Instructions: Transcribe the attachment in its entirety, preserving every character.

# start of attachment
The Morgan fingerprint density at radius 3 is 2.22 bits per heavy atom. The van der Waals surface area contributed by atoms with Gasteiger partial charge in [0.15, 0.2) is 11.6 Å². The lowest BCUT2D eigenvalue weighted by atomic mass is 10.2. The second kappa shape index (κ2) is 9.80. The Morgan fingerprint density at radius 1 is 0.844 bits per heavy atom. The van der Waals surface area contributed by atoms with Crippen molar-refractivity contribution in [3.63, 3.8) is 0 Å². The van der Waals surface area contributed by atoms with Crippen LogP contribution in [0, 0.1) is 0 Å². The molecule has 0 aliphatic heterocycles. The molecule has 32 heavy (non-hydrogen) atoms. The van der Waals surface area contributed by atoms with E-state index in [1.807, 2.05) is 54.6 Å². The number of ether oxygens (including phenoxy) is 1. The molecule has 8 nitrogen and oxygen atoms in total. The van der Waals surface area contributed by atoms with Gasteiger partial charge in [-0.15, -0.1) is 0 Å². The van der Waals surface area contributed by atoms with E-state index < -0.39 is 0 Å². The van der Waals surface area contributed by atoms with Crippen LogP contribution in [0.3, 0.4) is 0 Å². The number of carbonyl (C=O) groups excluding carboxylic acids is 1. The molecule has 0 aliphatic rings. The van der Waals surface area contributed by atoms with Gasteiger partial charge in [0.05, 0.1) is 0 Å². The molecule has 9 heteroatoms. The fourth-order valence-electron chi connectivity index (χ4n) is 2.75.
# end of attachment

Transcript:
The Morgan fingerprint density at radius 3 is 2.22 bits per heavy atom. The van der Waals surface area contributed by atoms with Gasteiger partial charge in [0.15, 0.2) is 11.6 Å². The lowest BCUT2D eigenvalue weighted by atomic mass is 10.2. The second kappa shape index (κ2) is 9.80. The Morgan fingerprint density at radius 1 is 0.844 bits per heavy atom. The van der Waals surface area contributed by atoms with Crippen molar-refractivity contribution in [3.63, 3.8) is 0 Å². The van der Waals surface area contributed by atoms with Crippen LogP contribution in [0, 0.1) is 0 Å². The molecule has 0 aliphatic heterocycles. The molecule has 32 heavy (non-hydrogen) atoms. The van der Waals surface area contributed by atoms with E-state index in [1.807, 2.05) is 54.6 Å². The number of ether oxygens (including phenoxy) is 1. The molecule has 8 nitrogen and oxygen atoms in total. The van der Waals surface area contributed by atoms with Gasteiger partial charge in [-0.15, -0.1) is 0 Å². The van der Waals surface area contributed by atoms with E-state index < -0.39 is 0 Å². The van der Waals surface area contributed by atoms with Crippen LogP contribution in [0.3, 0.4) is 0 Å². The number of carbonyl (C=O) groups excluding carboxylic acids is 1. The molecule has 0 aliphatic rings. The van der Waals surface area contributed by atoms with Gasteiger partial charge in [0.05, 0.1) is 0 Å². The molecule has 9 heteroatoms. The fourth-order valence-electron chi connectivity index (χ4n) is 2.75.